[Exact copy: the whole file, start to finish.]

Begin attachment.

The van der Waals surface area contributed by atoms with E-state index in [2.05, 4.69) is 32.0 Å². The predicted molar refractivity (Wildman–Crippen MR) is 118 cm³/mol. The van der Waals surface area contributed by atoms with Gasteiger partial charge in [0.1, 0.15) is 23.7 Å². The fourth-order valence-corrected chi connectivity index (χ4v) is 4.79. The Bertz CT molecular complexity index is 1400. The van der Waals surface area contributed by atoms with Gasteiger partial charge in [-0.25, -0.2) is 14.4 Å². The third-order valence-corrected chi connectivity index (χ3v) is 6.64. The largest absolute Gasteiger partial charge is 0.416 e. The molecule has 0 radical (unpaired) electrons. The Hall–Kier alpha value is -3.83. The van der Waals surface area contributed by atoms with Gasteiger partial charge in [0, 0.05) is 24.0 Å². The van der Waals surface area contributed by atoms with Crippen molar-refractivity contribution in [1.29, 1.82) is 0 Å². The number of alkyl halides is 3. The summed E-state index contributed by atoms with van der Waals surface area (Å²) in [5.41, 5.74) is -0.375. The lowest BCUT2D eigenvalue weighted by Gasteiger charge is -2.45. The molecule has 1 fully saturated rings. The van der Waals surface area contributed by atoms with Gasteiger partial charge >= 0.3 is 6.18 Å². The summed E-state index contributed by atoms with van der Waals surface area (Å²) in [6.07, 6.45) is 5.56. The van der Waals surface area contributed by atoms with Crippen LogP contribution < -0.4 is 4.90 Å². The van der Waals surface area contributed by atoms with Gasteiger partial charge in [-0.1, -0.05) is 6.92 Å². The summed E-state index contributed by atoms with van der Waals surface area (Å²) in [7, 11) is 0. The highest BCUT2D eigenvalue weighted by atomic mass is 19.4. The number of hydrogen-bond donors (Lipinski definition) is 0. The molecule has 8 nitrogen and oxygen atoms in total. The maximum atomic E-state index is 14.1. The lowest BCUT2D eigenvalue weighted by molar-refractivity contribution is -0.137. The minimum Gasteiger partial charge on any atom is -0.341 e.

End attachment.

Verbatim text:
The van der Waals surface area contributed by atoms with E-state index in [2.05, 4.69) is 32.0 Å². The predicted molar refractivity (Wildman–Crippen MR) is 118 cm³/mol. The van der Waals surface area contributed by atoms with Gasteiger partial charge in [0.1, 0.15) is 23.7 Å². The fourth-order valence-corrected chi connectivity index (χ4v) is 4.79. The Bertz CT molecular complexity index is 1400. The van der Waals surface area contributed by atoms with Gasteiger partial charge in [-0.25, -0.2) is 14.4 Å². The third-order valence-corrected chi connectivity index (χ3v) is 6.64. The largest absolute Gasteiger partial charge is 0.416 e. The molecule has 0 radical (unpaired) electrons. The Hall–Kier alpha value is -3.83. The van der Waals surface area contributed by atoms with Gasteiger partial charge in [0, 0.05) is 24.0 Å². The van der Waals surface area contributed by atoms with Crippen molar-refractivity contribution in [1.29, 1.82) is 0 Å². The number of alkyl halides is 3. The summed E-state index contributed by atoms with van der Waals surface area (Å²) in [5.41, 5.74) is -0.375. The lowest BCUT2D eigenvalue weighted by Gasteiger charge is -2.45. The molecule has 1 fully saturated rings. The van der Waals surface area contributed by atoms with Gasteiger partial charge >= 0.3 is 6.18 Å². The summed E-state index contributed by atoms with van der Waals surface area (Å²) in [6.07, 6.45) is 5.56. The van der Waals surface area contributed by atoms with Crippen LogP contribution < -0.4 is 4.90 Å². The van der Waals surface area contributed by atoms with Gasteiger partial charge in [-0.1, -0.05) is 6.92 Å². The summed E-state index contributed by atoms with van der Waals surface area (Å²) in [7, 11) is 0. The highest BCUT2D eigenvalue weighted by atomic mass is 19.4. The number of hydrogen-bond donors (Lipinski definition) is 0. The molecule has 8 nitrogen and oxygen atoms in total. The maximum atomic E-state index is 14.1. The lowest BCUT2D eigenvalue weighted by molar-refractivity contribution is -0.137. The minimum Gasteiger partial charge on any atom is -0.341 e.